New York builders plan grocery store and apartments in Divine Lorraine’s backyard

Clues have been popping up for months that something big may be coming to the large, long-vacant, fenced-off lot at 13th and Fairmount, behind the old Divine Lorraine Hotel. This week, the lights should come on, when developers with RAL Companies of New York present their proposals to the Planning Commission, and two City Council committees consider bills that would grant the project various exemptions related to loading and curb cuts.

In an interview with PlanPhilly last week, Robert Levine and his son, Spencer, of RAL, said they’ve been talking about the project with city officials and a number of community groups for more than a year. Those discussions have led, so far, to plans for two apartment towers and a supermarket on Ridge Avenue. Preliminary site plans—the Levines stressed that the proposal is in flux—also show a small group of townhomes at the corner of 13th and Wallace streets, to be built in a future phase of construction.

At this point, the plans include approximately 480 apartments with 580 parking spaces, shared between the residents and the supermarket customers. The project would reach a maximum height of 221 feet on the western tower, and contain 83,000 square feet of retail space. The apartments would be placed above the parking structure on the fifth floor, and the developers plan to claim a floor-area bonus for open space on the site. The complex will have 168 bicycle parking spaces.  

The Levines said they’re talking with a number of potential tenants for the supermarket space, but declined to identify potential operators. They said they expect specifics to evolve as they go through the Planning Commission and Civic Design Review process.

Robert Levine said that the company started as an architectural firm in the early 1980s, began doing its own development in the 1990s, and, since 2008, has taken over and completed a number of projects that fell apart because of recession-related financing issues. The group’s work has been focused mainly in New York—they compared the Fairmount Ave. proposal to a residential conversion they did at One Brooklyn Bridge Park—but they’ve also built projects in Colorado, Florida, Puerto Rico, and France.

The 1300 Fairmount project is a sort of takeover too, in slow motion. The last time developers had plans for the site was back in 2006, when developer Michael Treacy proposed an overhaul of the Divine Lorraine Hotel that included the vacant land just east of it. When Treacy went into debt, the property was acquired by Amalgamated Bank of New York, a union-run bank that RAL has partnered with in the past. The bank sold the Divine Lorraine to Eric Blumenfeld, and sought out RAL to develop the rest of the land.

The Levines also said that Alan Greenberger, the deputy mayor for economic development, made it clear that the Divine Lorraine must be respected. They say they’ve set their building back from that corner and organized the site so that the vacant hotel maintains its grandeur.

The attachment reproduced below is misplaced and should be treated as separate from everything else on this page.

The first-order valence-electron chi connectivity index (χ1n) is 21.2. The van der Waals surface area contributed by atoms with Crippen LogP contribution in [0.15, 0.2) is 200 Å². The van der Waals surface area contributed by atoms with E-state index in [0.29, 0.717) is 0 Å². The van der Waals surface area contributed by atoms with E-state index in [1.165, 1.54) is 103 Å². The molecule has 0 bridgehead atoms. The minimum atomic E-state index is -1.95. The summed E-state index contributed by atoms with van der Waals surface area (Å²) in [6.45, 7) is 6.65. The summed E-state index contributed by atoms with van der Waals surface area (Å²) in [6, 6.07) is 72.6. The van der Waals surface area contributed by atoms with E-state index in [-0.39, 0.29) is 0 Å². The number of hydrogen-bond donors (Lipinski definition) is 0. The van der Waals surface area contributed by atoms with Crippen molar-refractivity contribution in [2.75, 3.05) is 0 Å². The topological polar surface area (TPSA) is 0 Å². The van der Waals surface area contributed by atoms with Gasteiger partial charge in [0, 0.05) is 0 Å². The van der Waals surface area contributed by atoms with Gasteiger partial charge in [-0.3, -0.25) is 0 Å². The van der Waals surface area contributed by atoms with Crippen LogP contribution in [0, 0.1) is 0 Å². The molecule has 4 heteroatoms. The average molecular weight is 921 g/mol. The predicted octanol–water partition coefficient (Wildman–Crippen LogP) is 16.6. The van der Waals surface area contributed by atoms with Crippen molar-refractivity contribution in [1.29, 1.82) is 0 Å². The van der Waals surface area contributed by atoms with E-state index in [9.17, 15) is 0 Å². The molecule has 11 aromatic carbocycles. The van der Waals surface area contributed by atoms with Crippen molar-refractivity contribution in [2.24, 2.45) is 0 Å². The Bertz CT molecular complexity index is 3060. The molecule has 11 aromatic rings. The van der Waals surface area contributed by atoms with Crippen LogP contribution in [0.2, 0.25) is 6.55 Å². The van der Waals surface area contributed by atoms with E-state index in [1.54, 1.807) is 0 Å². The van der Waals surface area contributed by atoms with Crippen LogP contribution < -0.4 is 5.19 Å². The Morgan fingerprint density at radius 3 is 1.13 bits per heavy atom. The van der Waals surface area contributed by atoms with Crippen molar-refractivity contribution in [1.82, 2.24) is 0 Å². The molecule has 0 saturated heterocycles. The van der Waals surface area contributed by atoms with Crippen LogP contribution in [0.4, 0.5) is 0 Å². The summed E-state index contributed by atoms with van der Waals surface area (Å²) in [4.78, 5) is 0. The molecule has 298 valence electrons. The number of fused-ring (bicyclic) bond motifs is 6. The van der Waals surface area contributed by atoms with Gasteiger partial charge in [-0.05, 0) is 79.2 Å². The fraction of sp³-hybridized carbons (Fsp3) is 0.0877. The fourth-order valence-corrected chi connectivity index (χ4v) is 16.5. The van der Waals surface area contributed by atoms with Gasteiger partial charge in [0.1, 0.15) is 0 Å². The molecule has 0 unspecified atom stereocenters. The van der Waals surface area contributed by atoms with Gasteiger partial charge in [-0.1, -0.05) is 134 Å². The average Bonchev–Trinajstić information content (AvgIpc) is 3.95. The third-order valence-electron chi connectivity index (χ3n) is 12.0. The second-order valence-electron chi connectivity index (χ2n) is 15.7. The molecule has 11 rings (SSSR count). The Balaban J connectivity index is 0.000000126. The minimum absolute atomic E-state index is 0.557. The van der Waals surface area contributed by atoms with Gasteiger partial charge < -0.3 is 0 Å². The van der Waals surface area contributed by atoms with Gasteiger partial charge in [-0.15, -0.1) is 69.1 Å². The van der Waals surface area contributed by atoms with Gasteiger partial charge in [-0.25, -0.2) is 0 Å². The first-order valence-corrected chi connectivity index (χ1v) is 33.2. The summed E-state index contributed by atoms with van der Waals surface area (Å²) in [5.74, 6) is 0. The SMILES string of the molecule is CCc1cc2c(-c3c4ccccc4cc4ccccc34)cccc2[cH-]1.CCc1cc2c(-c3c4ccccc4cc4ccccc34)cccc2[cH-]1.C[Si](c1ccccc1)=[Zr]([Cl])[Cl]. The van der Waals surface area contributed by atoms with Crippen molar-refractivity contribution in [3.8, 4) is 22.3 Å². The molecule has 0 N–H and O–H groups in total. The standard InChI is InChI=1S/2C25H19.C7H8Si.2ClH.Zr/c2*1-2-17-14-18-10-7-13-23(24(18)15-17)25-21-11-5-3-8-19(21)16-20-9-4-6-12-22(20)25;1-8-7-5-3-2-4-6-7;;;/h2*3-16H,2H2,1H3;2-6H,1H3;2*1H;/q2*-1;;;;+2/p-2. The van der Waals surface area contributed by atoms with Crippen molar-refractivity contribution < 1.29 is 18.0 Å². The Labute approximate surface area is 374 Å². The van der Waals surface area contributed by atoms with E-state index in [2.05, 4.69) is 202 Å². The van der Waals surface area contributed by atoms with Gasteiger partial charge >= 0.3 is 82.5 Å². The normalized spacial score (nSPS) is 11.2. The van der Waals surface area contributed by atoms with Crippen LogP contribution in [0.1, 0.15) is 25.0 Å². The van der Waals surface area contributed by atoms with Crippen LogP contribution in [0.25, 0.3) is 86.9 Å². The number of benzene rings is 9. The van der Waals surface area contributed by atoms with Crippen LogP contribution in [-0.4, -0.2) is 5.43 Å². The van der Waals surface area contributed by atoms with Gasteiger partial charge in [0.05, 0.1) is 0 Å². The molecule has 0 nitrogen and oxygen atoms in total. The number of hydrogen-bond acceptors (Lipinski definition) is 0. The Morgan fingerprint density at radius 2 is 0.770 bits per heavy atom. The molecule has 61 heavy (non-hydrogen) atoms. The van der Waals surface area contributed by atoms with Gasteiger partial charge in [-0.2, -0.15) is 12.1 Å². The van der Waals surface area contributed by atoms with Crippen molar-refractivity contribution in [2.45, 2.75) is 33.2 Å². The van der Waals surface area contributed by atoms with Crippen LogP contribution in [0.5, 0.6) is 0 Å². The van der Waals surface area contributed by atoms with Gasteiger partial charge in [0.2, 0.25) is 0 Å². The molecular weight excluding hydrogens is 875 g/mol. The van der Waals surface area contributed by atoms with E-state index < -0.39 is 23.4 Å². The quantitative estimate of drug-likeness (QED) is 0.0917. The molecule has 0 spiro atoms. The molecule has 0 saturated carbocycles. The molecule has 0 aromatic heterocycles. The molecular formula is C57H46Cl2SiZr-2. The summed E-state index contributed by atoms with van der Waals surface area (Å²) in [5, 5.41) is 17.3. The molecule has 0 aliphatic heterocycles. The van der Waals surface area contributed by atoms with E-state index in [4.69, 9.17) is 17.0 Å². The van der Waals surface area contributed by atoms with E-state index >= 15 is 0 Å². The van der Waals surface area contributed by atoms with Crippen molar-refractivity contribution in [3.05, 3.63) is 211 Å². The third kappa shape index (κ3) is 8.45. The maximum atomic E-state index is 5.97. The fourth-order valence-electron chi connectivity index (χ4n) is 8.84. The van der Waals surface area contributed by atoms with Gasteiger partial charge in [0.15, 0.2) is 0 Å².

“From an architectural standpoint, we understand and recognize the importance of the Divine Lorraine to Philadelphia,” Spencer Levine said.

They also said that their priorities at 1300 Fairmount have been responding to needs in the surrounding area, particularly for fresh food, and trying to balance the residential character of the neighborhood with the now-dimmed commercial vibrancy of Ridge Avenue’s past. The entrance to the residential towers will face Fairmount Ave., and the commercial properties will face Ridge.

“It’s noteworthy that we’re really focusing our residential toward the residential fabric …” said Spencer Levine. “We want to make sure that this becomes part of the neighborhood …”

Last week, the state granted Eric Blumenfeld a $3.5 million grant from the Redevelopment Assistance Capital Program (RACP). For the 1300 Fairmount project, RAL is shooting a bit higher: they’ve applied for a RACP grant worth $15 million. Robert Levine said they’d also consider seeking federal New Market Tax Credits.

The site, Levine said, is a “hole in the donut.” It’s been empty for years, and needs significant public support in order to be developed.

“This is an expensive project to build in an area that has certain limitations,” Levine said. “… Yes, we will pursue what is reasonable and appropriate, but it is a necessity here.”

The scale of the proposed development is largely consistent with the CMX-4 zoning of the site. In addition to tax incentives and grants, RAL is seeking a small change to the zoning code that allows a larger curb cut for the supermarket. Council is also considering a bill that would strike part of Melon Street from Park Avenue to Ridge and give it to the developers. The developers will need a special exception from the zoning board for above-ground parking.

The Levines said they’ve been impressed with city officials’ help navigating the project. And those conversations have led to more potential work here: the Nutter administration also convinced RAL to respond to a Request for Proposals for the development of the Festival Pier, on the Central Delaware waterfront.

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